A Q&A with Jodie


July 7, 2018

We invited First Nations woman and Uniting Aged and Community Services Team Leader, Jodie Hampson to share her thoughts on NAIDOC Week and being a First Nations women with us.
The theme of this year’s NAIDOC Week is #BecauseOfHerWeCan.  Why is
this theme is important to you?
So often, volunteers and workers in the community – and in Aboriginal communities – are women. I see them as the quiet achievers, the community builders, the protectors of history and those passing down culture to our next generations. We are the women of the oldest continuing culture on the planet, we are strong and bringing up our families whilst connecting our past to today.
Why is it important our Indigenous and Torres Strait Islander peoples are a big part of making decisions about their community, land, events and reconciliation plans?
I think that many of the problems throughout history have been because of forced decisions without regarding our culture or understandings. Well, you can force decisions on a people, but if you do, the things you’re implementing won’t work, because you haven’t asked the people your decisions will impact the most.
Things like the recent Treaty bill and the extensive engagement they undertook as a part of the process are a great sign of how we’ve progressed in this thinking. I think that we’re learning from previous mistakes, and that’s why Aboriginal people are increasingly at the centre of determining their future. Self-determination [is] empowering, it’s not empowering to have things forced upon you. To be engaging with community Elders and leaders and acknowledging the different ways of thinking and making culturally appropriate decisions is necessary to any positive social change over the longer term.
How far do you feel we have come as a community, and how far have we got to go in terms of support, recognition and rights for First Nations people?
I work in a sector I love, and I’m very much hanging out with similarly minded people. And I reflect on the Reconciliation Action Plan and the Treaty work, and NAIDOC, and in those moments, I feel like we have come such a long way. But then again, I can be on a train and hear someone say something ignorant and I realise I am in a bubble.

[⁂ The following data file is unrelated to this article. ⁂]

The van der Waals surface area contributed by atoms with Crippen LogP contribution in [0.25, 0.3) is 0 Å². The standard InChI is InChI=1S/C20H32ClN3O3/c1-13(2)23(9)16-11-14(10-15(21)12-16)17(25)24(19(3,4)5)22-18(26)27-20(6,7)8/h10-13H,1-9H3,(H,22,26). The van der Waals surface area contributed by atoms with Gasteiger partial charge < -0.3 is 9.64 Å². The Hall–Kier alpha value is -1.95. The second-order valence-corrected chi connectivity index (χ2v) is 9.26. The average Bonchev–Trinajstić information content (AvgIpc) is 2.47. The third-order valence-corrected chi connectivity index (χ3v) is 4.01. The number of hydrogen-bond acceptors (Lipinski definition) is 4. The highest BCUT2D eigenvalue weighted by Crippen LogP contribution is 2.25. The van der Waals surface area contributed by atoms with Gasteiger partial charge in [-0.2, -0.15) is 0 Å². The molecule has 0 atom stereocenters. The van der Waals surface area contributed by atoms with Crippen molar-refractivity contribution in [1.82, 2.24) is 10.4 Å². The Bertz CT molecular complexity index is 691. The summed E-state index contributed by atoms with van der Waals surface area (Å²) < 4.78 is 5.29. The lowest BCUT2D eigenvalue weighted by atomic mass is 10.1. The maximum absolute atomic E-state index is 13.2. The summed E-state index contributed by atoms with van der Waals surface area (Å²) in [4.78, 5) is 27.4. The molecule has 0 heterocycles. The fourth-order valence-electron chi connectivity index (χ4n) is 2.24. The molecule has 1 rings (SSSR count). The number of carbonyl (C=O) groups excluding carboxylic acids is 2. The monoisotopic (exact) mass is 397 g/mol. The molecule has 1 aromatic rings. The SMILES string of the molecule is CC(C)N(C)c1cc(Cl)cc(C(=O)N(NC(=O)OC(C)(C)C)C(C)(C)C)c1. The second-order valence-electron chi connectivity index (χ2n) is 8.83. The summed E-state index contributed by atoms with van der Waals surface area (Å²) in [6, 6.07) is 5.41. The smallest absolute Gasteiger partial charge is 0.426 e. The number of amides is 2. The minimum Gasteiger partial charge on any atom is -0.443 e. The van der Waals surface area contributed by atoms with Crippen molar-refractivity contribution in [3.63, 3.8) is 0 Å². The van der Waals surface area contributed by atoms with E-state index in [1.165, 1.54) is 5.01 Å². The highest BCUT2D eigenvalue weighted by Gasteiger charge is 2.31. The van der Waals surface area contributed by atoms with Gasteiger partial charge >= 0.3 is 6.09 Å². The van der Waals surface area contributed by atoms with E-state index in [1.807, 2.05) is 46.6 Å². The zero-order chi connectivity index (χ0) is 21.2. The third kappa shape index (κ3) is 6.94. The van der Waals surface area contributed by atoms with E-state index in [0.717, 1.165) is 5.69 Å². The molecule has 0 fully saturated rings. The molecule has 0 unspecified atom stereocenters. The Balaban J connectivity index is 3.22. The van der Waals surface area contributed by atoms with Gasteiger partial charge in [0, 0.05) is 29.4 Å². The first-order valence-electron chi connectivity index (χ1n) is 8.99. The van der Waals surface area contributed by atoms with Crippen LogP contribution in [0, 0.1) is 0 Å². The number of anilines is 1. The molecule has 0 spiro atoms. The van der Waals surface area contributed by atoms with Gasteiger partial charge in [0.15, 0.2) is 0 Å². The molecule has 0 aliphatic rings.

When I come across people like that I think they weren’t always like that; they began with a childish curiosity about the world and I wonder where that was lost. Having a curiosity about culture and history and identity is important. Some people are just not interested, and perhaps are shut off from history – maybe it’s feeling a sense of guilt, but that’s not what we’re asking people to feel. We’re asking people to acknowledge past wrongs, and be sensitive but curious to learn more.
And we should be instilling that with young people as well. We’ve come a long way with the bigger level stuff, like policy and legislation, but I always bring it back to the personal and what type of Australian culture we want to build. I hope that includes respecting, acknowledging and reflecting on our history. And engage with our curiosity to learn more. Cultural identity is very interesting area I think, and such a unique thing.
Anything else you’d like to share about your experiences as an Aboriginal woman in contemporary society?
I’d like to share a story of growing up, I hope it helps to understand the uniqueness and complexity around cultural identity, and of my own. Aboriginality is not something you learn by sitting around and talking about, you just grow up with it and experience it.
I grew up in Queensland suburbs, a concrete jungle. But somehow I always found myself down the back. There was a creek and it was surrounded by a little bit of bush there, but not that much. I’d go down there, and I’d spend a lot of time being there, just being there, you know? I’d collect the yabbies, and I’d make a little fire and cook them up. I wasn’t hungry, I just really wanted to do it – something in me, and it just felt natural. And then I’d hear the fire truck sirens, and know I was in trouble!
I knew I was different to the other kids, and I loved doing things that the other kids didn’t do. And looking back I can see I was walking in two worlds. That’s how I can best explain it. I was going to school and doing what was expected of me and then I’d have to find ways to connect to the land and nature. It wasn’t until I got older and I think about these many stories and how it was just me finding ways to express my Aboriginality within the modern world.
It was a complicated juggle – walking in two worlds. And I think that stuff is really interesting and different for everyone. Finding out who you are and what it means to you to be Aboriginal or Torres Strait Islander. Thinking about how you feel, what makes you, you. And that journey for me, it continues today. And I’m not alone in that journey – I’ve met some amazing people that have helped me immensely and I encourage you to do the same.

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